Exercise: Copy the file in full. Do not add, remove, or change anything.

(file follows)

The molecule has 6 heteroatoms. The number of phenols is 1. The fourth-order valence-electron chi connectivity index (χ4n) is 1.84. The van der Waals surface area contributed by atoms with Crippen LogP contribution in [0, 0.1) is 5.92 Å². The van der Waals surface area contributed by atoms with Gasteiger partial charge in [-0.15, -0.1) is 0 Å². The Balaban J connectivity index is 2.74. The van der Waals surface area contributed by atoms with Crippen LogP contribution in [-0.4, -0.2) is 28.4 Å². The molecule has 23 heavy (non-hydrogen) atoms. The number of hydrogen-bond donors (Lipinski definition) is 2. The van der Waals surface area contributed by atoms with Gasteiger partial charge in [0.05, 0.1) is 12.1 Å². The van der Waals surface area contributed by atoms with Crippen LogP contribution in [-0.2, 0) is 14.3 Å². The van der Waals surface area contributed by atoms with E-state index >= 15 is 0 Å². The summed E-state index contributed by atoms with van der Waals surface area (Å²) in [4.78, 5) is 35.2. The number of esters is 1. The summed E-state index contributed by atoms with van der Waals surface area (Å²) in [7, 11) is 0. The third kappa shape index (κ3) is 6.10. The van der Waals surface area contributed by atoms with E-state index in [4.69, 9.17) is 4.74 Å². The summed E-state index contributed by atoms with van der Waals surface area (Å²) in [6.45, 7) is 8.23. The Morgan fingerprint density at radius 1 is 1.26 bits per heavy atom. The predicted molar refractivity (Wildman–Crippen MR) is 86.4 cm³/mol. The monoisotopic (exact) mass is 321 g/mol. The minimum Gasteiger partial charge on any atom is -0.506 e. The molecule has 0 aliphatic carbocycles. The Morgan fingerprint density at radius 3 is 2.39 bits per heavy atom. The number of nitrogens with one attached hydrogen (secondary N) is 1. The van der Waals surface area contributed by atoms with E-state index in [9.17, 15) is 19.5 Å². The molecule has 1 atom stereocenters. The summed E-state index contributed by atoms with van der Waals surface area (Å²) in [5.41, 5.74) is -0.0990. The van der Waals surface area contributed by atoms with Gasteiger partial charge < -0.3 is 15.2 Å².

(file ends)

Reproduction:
The molecule has 6 heteroatoms. The number of phenols is 1. The fourth-order valence-electron chi connectivity index (χ4n) is 1.84. The van der Waals surface area contributed by atoms with Crippen LogP contribution in [0, 0.1) is 5.92 Å². The van der Waals surface area contributed by atoms with Gasteiger partial charge in [-0.15, -0.1) is 0 Å². The Balaban J connectivity index is 2.74. The van der Waals surface area contributed by atoms with Crippen LogP contribution in [-0.4, -0.2) is 28.4 Å². The molecule has 23 heavy (non-hydrogen) atoms. The number of hydrogen-bond donors (Lipinski definition) is 2. The van der Waals surface area contributed by atoms with Gasteiger partial charge in [0.05, 0.1) is 12.1 Å². The van der Waals surface area contributed by atoms with Crippen LogP contribution in [-0.2, 0) is 14.3 Å². The van der Waals surface area contributed by atoms with E-state index >= 15 is 0 Å². The summed E-state index contributed by atoms with van der Waals surface area (Å²) in [4.78, 5) is 35.2. The number of esters is 1. The summed E-state index contributed by atoms with van der Waals surface area (Å²) in [7, 11) is 0. The third kappa shape index (κ3) is 6.10. The van der Waals surface area contributed by atoms with E-state index in [4.69, 9.17) is 4.74 Å². The summed E-state index contributed by atoms with van der Waals surface area (Å²) in [6.45, 7) is 8.23. The Morgan fingerprint density at radius 1 is 1.26 bits per heavy atom. The predicted molar refractivity (Wildman–Crippen MR) is 86.4 cm³/mol. The monoisotopic (exact) mass is 321 g/mol. The minimum Gasteiger partial charge on any atom is -0.506 e. The molecule has 0 aliphatic carbocycles. The Morgan fingerprint density at radius 3 is 2.39 bits per heavy atom. The number of nitrogens with one attached hydrogen (secondary N) is 1. The van der Waals surface area contributed by atoms with E-state index in [9.17, 15) is 19.5 Å². The molecule has 1 atom stereocenters. The summed E-state index contributed by atoms with van der Waals surface area (Å²) in [5.41, 5.74) is -0.0990. The van der Waals surface area contributed by atoms with Gasteiger partial charge < -0.3 is 15.2 Å².